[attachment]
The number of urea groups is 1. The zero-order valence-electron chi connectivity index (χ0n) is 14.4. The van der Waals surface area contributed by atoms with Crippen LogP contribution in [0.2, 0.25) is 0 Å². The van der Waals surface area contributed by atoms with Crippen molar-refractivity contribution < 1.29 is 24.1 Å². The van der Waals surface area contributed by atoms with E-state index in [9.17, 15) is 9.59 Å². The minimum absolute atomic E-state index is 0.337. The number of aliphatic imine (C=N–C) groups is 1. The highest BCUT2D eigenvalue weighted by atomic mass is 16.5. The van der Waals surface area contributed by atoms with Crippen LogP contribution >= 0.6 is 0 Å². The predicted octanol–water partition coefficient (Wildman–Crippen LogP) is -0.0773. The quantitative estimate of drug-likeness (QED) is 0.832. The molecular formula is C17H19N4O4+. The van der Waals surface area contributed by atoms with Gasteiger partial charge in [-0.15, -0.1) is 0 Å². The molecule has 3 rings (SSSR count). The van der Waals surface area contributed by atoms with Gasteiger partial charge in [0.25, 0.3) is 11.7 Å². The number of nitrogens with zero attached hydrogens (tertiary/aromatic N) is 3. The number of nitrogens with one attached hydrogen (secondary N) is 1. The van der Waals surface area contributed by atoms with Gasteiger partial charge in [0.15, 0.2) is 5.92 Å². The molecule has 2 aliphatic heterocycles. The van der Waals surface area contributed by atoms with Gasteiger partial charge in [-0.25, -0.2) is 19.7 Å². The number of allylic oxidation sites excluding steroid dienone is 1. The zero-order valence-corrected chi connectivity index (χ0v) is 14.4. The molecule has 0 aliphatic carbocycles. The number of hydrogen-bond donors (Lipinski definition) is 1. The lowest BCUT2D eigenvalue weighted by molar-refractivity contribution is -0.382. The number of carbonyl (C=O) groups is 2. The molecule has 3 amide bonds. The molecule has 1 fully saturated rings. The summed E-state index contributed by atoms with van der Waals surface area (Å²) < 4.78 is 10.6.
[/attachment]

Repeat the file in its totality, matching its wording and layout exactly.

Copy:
The number of urea groups is 1. The zero-order valence-electron chi connectivity index (χ0n) is 14.4. The van der Waals surface area contributed by atoms with Crippen LogP contribution in [0.2, 0.25) is 0 Å². The van der Waals surface area contributed by atoms with Crippen molar-refractivity contribution < 1.29 is 24.1 Å². The van der Waals surface area contributed by atoms with E-state index in [9.17, 15) is 9.59 Å². The minimum absolute atomic E-state index is 0.337. The number of aliphatic imine (C=N–C) groups is 1. The highest BCUT2D eigenvalue weighted by atomic mass is 16.5. The van der Waals surface area contributed by atoms with Crippen LogP contribution >= 0.6 is 0 Å². The predicted octanol–water partition coefficient (Wildman–Crippen LogP) is -0.0773. The quantitative estimate of drug-likeness (QED) is 0.832. The molecular formula is C17H19N4O4+. The van der Waals surface area contributed by atoms with Gasteiger partial charge in [-0.15, -0.1) is 0 Å². The molecule has 3 rings (SSSR count). The van der Waals surface area contributed by atoms with Gasteiger partial charge in [0.25, 0.3) is 11.7 Å². The number of nitrogens with zero attached hydrogens (tertiary/aromatic N) is 3. The number of nitrogens with one attached hydrogen (secondary N) is 1. The van der Waals surface area contributed by atoms with Gasteiger partial charge in [0.15, 0.2) is 5.92 Å². The molecule has 2 aliphatic heterocycles. The van der Waals surface area contributed by atoms with Gasteiger partial charge in [-0.25, -0.2) is 19.7 Å². The number of allylic oxidation sites excluding steroid dienone is 1. The zero-order valence-corrected chi connectivity index (χ0v) is 14.4. The molecule has 0 aliphatic carbocycles. The number of hydrogen-bond donors (Lipinski definition) is 1. The lowest BCUT2D eigenvalue weighted by molar-refractivity contribution is -0.382. The number of carbonyl (C=O) groups is 2. The molecule has 3 amide bonds. The molecule has 1 fully saturated rings. The summed E-state index contributed by atoms with van der Waals surface area (Å²) < 4.78 is 10.6.